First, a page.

As was the case in our previous extended adventures, we exploited the upcoming shift in jobs to carve out 6 full weeks for an epic journey through Patagonia. Our ‘honeymoon’ [I guess?] was spent trekking, hitch hiking, bus hopping and container ship floating South through the rural Patagonia landscape to the end of the world; as far as you can get from warm lazy beaches of low number latitude locations. Seriously, our trip ended in Ushuaia, the main departure point for all things and ships heading to Antarctica…

We returned to the states with a heightened appreciation for harsh yet beautiful environments and a yearning for that temporary solitude that accompanies these experiments with nature and set our sights squarely on the Pacific North West. It took three days to drive the 16’ box truck full of our belongings and Honda civic in tow across the country before arriving in a place called Yakima, Washington.

We hit the ground running and spent 75% or our weekends OUT and ABOUT, like kids with free access to a giant candy store. We went out prepared but inexperienced and got our asses kicked, returning at the end of each weekend with a new found respect and a new set of lessons, learned in natures classroom. Our gear hadn’t even fully dried from the weekend prior and we would already be drawing lines on topo maps and plotting our next move.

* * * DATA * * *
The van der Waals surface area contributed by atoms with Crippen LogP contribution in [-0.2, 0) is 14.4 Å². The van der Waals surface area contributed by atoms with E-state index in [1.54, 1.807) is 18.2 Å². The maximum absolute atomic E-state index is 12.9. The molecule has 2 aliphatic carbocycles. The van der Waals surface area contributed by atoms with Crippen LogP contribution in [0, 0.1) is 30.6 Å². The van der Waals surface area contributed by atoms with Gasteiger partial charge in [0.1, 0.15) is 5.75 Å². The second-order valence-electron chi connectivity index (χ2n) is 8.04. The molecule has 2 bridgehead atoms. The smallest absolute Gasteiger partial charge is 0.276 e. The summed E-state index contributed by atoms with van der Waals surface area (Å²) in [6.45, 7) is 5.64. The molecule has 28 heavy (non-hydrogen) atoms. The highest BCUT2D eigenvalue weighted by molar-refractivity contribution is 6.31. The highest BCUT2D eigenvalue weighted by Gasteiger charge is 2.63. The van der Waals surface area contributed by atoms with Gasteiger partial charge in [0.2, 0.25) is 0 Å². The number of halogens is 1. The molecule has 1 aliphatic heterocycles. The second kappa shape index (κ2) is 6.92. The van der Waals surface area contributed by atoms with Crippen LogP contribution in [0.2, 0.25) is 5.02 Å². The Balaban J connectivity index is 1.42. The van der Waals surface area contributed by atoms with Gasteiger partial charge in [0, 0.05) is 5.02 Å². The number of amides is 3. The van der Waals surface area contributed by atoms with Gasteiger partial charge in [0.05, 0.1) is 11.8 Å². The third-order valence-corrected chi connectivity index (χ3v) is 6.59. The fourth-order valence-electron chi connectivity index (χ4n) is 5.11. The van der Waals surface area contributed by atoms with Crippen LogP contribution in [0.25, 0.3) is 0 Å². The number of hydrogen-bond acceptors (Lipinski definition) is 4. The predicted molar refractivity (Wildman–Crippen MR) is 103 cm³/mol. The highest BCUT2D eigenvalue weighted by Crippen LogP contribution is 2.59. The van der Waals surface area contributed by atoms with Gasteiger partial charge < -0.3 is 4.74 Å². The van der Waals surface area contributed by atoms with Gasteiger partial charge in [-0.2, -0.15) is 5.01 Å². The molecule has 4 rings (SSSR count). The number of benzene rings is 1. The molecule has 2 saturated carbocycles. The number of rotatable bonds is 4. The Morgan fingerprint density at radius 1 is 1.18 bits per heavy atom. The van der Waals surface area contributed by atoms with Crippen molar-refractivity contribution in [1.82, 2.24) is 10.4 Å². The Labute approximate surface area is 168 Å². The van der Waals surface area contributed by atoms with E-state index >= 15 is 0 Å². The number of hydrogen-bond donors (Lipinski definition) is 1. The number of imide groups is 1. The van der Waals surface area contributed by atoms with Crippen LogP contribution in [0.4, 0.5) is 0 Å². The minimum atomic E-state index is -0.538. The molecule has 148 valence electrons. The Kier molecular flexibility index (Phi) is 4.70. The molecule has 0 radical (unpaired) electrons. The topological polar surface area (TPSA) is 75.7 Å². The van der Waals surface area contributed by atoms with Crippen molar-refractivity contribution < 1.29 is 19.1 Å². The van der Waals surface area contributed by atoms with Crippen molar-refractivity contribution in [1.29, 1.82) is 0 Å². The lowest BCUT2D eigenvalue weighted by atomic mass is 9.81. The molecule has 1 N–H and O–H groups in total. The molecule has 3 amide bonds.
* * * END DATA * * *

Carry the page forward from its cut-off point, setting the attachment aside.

We found what we were looking for in abundance here in the PNW and we have now developed a home that functions as our own personal base camp. Instead of taking wanderlust vacations to temporarily escape real life we have taken steps to integrate those things we seek on vacations into our everyday lives; our yearning has evolved to wanderLOVE.


Our gear room is an average of 3′ deep, 7′-9″ wide and 7′ tall. That is around 162 cubic feet of space which is a more appropriate way to talk about a space that has floor to ceiling storage. It holds everything we need with room to spare but also has two other important functions. This additional non-living space provides a perfect location for mechanical equipment that many would rather not see or have inside their living spaces, including our electrical panel and propane water heater. Also, this additional space on the tongue end of our trailer allows the addition or subtraction of items prior to travel to allow us to hone in on the preferred +/- 12% tongue weight.

Collect experiences, not things:

I am sure that everyone has their different reasons for venturing into the wild. For me, it is a yearning for unique and monumental moments; the kind that last only minutes but are remembered forever.  Moments that are re-told and therefore re-lived over and over throughout our lifetimes. Moments so worthwhile that we are often willing and even eager to endure a copious amount of discomfort, fatigue and fear just to give ourselves the opportunity to be present at that very moment.